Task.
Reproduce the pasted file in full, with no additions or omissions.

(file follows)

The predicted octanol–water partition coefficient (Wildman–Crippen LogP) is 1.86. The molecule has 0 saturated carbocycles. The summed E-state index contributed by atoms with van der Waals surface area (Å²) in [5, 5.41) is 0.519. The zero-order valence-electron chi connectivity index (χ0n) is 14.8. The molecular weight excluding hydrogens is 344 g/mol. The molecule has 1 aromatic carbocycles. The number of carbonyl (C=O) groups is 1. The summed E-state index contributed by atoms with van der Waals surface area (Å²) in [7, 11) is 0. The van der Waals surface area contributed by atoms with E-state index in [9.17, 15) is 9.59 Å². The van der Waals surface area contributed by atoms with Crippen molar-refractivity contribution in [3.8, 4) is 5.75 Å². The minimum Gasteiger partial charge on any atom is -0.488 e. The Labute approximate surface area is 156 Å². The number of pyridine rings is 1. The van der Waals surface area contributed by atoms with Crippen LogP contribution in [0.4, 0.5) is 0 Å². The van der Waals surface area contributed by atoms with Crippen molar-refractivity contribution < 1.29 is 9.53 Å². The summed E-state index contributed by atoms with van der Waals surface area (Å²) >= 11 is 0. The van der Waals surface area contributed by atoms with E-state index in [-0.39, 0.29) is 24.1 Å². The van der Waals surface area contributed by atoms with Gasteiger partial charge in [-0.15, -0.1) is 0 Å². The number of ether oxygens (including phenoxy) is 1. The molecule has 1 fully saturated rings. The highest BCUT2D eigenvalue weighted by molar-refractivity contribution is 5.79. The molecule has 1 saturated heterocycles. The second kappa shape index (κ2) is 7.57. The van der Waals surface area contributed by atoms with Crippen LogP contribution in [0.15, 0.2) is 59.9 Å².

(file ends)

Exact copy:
The predicted octanol–water partition coefficient (Wildman–Crippen LogP) is 1.86. The molecule has 0 saturated carbocycles. The summed E-state index contributed by atoms with van der Waals surface area (Å²) in [5, 5.41) is 0.519. The zero-order valence-electron chi connectivity index (χ0n) is 14.8. The molecular weight excluding hydrogens is 344 g/mol. The molecule has 1 aromatic carbocycles. The number of carbonyl (C=O) groups is 1. The summed E-state index contributed by atoms with van der Waals surface area (Å²) in [7, 11) is 0. The van der Waals surface area contributed by atoms with E-state index in [9.17, 15) is 9.59 Å². The van der Waals surface area contributed by atoms with Crippen molar-refractivity contribution in [3.8, 4) is 5.75 Å². The minimum Gasteiger partial charge on any atom is -0.488 e. The Labute approximate surface area is 156 Å². The number of pyridine rings is 1. The van der Waals surface area contributed by atoms with Crippen LogP contribution in [0.4, 0.5) is 0 Å². The van der Waals surface area contributed by atoms with Crippen molar-refractivity contribution < 1.29 is 9.53 Å². The summed E-state index contributed by atoms with van der Waals surface area (Å²) >= 11 is 0. The van der Waals surface area contributed by atoms with E-state index in [-0.39, 0.29) is 24.1 Å². The van der Waals surface area contributed by atoms with Gasteiger partial charge in [-0.15, -0.1) is 0 Å². The number of ether oxygens (including phenoxy) is 1. The molecule has 1 fully saturated rings. The highest BCUT2D eigenvalue weighted by molar-refractivity contribution is 5.79. The molecule has 1 saturated heterocycles. The second kappa shape index (κ2) is 7.57. The van der Waals surface area contributed by atoms with Crippen LogP contribution in [0.15, 0.2) is 59.9 Å².